But for all their complaints about the administration’s “sabotage,” liberals have no one to blame but themselves for the current situation. Obamacare gave a tremendous amount of authority to the federal bureaucracy to implement its myriad edicts. They should not be surprised when someone who disagrees with them uses that vast power to accomplish what they view as malign ends. Perhaps next time they should think again before proceeding down a road that gives government such significant authority. They won’t, but they should.

This post was originally published at The Federalist.

Do Democrats Want Obamacare to Fail under Donald Trump?

In their quest to take back the House and Senate in November’s midterm elections, Democrats have received a bit of bad news. The Hill recently noted:

Health insurers are proposing relatively modest premium bumps for next year, despite doomsday predictions from Democrats that the Trump administration’s changes to Obamacare would bring massive increases in 2019. That could make it a challenge for Democrats looking to weaponize rising premiums heading into the midterm elections.

Administration officials confirmed the premium trend last Friday, when they indicated that proposed 2019 rates for the 38 states using healthcare.gov averaged a 5.4 percent increase—a number that may come down even further after review by state insurance commissioners. So much for that “sabotage.”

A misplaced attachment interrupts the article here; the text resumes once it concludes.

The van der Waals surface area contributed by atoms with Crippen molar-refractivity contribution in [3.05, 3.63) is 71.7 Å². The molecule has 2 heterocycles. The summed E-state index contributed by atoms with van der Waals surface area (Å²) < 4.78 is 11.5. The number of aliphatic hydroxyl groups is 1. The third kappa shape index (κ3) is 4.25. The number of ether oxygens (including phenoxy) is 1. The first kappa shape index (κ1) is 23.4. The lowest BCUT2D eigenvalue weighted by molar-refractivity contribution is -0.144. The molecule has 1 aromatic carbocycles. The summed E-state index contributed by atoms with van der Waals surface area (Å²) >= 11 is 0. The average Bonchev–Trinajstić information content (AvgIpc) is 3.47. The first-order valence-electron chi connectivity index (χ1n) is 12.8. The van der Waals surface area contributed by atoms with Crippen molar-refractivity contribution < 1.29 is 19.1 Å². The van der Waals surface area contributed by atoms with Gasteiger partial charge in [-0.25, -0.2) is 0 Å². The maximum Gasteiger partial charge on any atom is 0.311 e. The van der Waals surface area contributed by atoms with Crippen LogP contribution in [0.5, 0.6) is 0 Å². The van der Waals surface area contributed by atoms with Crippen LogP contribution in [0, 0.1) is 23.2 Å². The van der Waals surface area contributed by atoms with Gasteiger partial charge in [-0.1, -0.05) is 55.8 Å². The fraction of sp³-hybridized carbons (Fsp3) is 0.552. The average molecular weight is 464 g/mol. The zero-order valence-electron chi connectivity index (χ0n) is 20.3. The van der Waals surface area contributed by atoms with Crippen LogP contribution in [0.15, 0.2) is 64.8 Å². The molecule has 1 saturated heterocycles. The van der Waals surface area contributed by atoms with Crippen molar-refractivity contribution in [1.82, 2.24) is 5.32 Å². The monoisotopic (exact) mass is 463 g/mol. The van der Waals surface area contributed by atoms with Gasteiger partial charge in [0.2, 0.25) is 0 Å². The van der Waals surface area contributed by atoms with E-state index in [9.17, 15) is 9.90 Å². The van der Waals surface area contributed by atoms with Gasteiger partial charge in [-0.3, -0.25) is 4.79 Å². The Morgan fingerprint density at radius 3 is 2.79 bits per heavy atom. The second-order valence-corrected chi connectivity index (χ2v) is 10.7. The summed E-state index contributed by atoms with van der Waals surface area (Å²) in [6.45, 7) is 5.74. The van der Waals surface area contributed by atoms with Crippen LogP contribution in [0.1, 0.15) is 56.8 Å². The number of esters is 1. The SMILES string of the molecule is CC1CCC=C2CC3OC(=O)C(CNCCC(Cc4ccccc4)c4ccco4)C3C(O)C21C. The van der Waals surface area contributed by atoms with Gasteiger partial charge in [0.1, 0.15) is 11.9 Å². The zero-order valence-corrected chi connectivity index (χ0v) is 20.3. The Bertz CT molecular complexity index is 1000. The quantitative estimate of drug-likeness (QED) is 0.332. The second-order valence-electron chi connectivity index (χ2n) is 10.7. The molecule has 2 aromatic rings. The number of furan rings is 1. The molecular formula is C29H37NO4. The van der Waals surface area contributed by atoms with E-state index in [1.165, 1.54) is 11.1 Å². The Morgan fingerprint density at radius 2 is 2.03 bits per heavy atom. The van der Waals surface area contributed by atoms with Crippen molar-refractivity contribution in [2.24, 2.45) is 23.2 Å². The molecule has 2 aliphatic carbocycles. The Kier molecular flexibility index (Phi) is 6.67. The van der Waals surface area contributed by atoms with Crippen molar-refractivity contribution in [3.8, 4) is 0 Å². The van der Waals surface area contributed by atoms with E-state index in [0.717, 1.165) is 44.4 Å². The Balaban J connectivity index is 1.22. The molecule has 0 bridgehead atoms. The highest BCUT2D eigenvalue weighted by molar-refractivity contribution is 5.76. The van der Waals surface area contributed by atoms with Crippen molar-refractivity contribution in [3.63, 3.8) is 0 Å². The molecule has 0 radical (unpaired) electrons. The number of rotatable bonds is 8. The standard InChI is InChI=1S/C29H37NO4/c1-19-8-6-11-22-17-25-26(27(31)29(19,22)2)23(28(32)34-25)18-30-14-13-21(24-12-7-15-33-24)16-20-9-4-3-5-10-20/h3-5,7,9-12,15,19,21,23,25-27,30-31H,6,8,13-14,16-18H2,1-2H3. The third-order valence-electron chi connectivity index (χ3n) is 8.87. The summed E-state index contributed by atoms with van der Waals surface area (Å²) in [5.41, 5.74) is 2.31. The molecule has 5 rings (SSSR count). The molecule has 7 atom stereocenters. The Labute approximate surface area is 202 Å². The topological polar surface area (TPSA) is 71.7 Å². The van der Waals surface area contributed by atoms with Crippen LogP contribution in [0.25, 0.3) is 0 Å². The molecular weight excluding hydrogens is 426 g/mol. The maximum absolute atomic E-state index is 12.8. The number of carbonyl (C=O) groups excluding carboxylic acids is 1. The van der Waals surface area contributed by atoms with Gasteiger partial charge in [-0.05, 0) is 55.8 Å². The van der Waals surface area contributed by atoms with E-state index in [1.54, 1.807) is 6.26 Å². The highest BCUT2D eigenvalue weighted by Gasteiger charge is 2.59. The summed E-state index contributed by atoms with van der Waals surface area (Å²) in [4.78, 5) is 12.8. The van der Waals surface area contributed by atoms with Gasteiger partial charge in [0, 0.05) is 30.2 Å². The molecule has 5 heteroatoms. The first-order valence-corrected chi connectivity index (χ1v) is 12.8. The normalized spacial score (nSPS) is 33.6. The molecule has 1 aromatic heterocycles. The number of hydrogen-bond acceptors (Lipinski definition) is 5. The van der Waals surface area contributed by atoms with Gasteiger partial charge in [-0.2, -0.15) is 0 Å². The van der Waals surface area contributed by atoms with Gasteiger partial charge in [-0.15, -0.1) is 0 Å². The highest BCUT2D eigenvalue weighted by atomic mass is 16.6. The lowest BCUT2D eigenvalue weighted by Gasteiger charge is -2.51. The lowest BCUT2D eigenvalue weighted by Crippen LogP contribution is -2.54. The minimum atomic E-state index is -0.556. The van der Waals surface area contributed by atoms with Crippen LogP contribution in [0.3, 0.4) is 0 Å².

The messaging strategy once again illustrates the political peril of rooting for something—particularly legislation Democrats worked so hard to enact in the first place—to fail on someone else’s watch. Like officials accused of “talking down the economy” so they can benefit politically, Democrats face the unique task of trying to talk down their own creation, while blaming someone else for all its problems.

The Obamacare Exchanges’ Prolonged Malaise

While Obamacare hasn’t failed due to President Trump, it hasn’t succeeded much, either. Enrollment continues to fall, particularly for those who do not qualify for subsidies. Two years ago—long before Donald Trump had any power to “sabotage” Obamacare as president—Bill Clinton called Obamacare “the craziest thing in the world” for these unsubsidized persons, and their collective behavior demonstrates that fact.

A recent study from the liberal Kaiser Family Foundation concluded that, away from Obamacare exchanges, where individuals cannot receive insurance subsidies, enrollment fell by nearly 40 percent in just one year, from the first quarter of 2017 to the first quarter of this year. However, the rich subsidies provided to those who qualify for them—particularly those with incomes below 250 percent of the federal poverty level, who receive reduced cost-sharing as well—strongly encourage enrollment by this population, making it unlikely that the insurance exchanges will collapse on their own.

President Trump can talk all he wants about Obamacare imploding, but so long as the federal government props tens of billions of dollars into the exchanges, it probably won’t happen.

Good Reasons for Premium Moderation

Those premium subsidies, which cushion most low-income enrollees from the effects of premium increases, coupled with a lack of competition among insurers in large areas of the country, have allowed premiums to more-or-less stabilize, albeit at levels much of the unsubsidized population finds unaffordable. Think about it: If you have a monopoly, and a sizable population of individuals either desperate for coverage (i.e., the very sick) or heavily subsidized to buy your product, it shouldn’t take a rocket scientist to break even, much less turn a profit.